Zora Neale Hurston's their eyes were watching God: A casebook.
Oxford University Press has recently published another in its casebook series, Zora Neale Hurston's Their Eyes Were Watching God: A Casebook, edited by renowned African Americanist literary scholar Cheryl A. Wall. The series' primary aim--to offer a set of pedagogical tools for books such as Beloved and The Woman Warrior--is laudable and certainly invaluable. Two of the series other stated aims--reprinting "representative critical essays" and providing "a fuller understanding of these contemporary masterpieces"--merit further analysis. The very notions of representation and masterpiece constitute part of the canonical politics that African Americanist and feminist scholars (among others) have long sought to challenge by means of the very works the Oxford series now elevates. It's worth paying close attention, then, to the selection process both of "primary" and "secondary" texts by the series editors; these selections will help shape creative and critical canons, along with the tone and content of countless c lassroom discussions, for some time to come. Of course, no one could reasonably challenge either the series' most recent selection--or the canonical status--of Zora Neale Hurston's best known and most often taught work.
Cheryl Wall's impressive Casebook on Their Eyes Were Watching Cod represents, then, an ideal choice. In fact, the novel's frequently noted, although also often critiqued, status as canonical in a number of literary specialties and even non-literary disciplines, as well as Wall's own identification of Their Eyes as a "touchstone" for the redefinition of a classic, make its inclusion necessary in a series that "assembles key documents and criticism" on canonical "multicultural works of modem literary fiction." Their Eyes became part of a black feminist literary canon as early as the mid-1970s; its migration from there to the women's studies canon, to the American literature canon, to the poststructuralist canon, to today's quasi-"old historical" critical canon (what Alice Gambrill has called "rigorous historicization") effectively traces the often contentious history of literary-academic politics during the last thirty years.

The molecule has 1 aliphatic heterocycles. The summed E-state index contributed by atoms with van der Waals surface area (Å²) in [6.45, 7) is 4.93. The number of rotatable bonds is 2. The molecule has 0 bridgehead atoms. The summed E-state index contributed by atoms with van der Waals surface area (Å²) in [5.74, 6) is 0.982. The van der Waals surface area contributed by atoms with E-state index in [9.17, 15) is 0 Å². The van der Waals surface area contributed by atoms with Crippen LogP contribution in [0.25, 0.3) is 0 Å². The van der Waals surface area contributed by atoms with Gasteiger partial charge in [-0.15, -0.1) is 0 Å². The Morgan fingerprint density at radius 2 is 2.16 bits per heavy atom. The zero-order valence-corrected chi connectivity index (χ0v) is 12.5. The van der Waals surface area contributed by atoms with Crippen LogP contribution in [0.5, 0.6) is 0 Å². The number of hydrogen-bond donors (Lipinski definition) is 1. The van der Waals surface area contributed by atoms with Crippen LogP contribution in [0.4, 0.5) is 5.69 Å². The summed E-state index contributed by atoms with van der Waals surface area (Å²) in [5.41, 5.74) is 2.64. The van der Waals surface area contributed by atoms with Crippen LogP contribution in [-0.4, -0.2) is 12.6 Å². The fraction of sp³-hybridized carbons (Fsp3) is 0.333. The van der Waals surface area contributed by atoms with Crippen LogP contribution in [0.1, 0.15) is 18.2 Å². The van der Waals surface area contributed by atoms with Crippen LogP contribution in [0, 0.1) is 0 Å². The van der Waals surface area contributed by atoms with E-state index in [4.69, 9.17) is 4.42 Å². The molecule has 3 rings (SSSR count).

Wall is clearly alert to this history and offers a wonderful selection of essays that will teach readers as much about recent critical trends as about the novel itself. Indeed, of the three existing collections of essays on Their Eyes Were Watching God (Wall's in 2000, Michael Awkward's in 1990, and Harold Bloom's in 1987), Wall's assembles the broadest and most useful range of essays. Some of the selections were obvious, indeed inevitable. Sherley Anne Williams's famous "Foreword" to the 1978 edition of Their Eyes, "Encountering Zora Neale Hurston," remains essential reading on the novel. Williams's declaration that, upon reading the book, she "became Zora Neale's for life" still has the power to move (perhaps all the more so now that we have lost Williams's voice). Mary Helen Washington's 1987 essay "I Love the Way Janie Crawford Left Her Husbands" offers an important early and utterly persuasive qualification of the novel's often-vaunted positive feminist portraiture of protagonist Janie Crawford.